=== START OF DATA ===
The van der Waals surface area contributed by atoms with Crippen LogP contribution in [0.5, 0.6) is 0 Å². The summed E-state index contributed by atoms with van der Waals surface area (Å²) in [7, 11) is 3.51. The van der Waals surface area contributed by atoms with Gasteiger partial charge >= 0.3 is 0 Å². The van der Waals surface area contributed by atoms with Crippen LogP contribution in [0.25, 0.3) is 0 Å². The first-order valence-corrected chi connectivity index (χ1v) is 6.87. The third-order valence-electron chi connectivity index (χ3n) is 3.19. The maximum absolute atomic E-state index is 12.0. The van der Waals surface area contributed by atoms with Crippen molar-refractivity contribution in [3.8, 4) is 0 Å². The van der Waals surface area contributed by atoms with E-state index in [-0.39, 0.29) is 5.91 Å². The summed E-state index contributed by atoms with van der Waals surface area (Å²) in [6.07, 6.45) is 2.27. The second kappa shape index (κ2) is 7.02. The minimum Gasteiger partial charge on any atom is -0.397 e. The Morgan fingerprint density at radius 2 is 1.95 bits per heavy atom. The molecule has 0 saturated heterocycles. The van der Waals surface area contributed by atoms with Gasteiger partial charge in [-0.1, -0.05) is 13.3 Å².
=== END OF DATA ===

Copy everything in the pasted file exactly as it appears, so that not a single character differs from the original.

The van der Waals surface area contributed by atoms with Crippen LogP contribution in [0.5, 0.6) is 0 Å². The summed E-state index contributed by atoms with van der Waals surface area (Å²) in [7, 11) is 3.51. The van der Waals surface area contributed by atoms with Gasteiger partial charge >= 0.3 is 0 Å². The van der Waals surface area contributed by atoms with Crippen LogP contribution in [0.25, 0.3) is 0 Å². The first-order valence-corrected chi connectivity index (χ1v) is 6.87. The third-order valence-electron chi connectivity index (χ3n) is 3.19. The maximum absolute atomic E-state index is 12.0. The van der Waals surface area contributed by atoms with Crippen molar-refractivity contribution in [3.8, 4) is 0 Å². The van der Waals surface area contributed by atoms with E-state index in [-0.39, 0.29) is 5.91 Å². The summed E-state index contributed by atoms with van der Waals surface area (Å²) in [6.07, 6.45) is 2.27. The second kappa shape index (κ2) is 7.02. The minimum Gasteiger partial charge on any atom is -0.397 e. The Morgan fingerprint density at radius 2 is 1.95 bits per heavy atom. The molecule has 0 saturated heterocycles. The van der Waals surface area contributed by atoms with Gasteiger partial charge in [-0.1, -0.05) is 13.3 Å².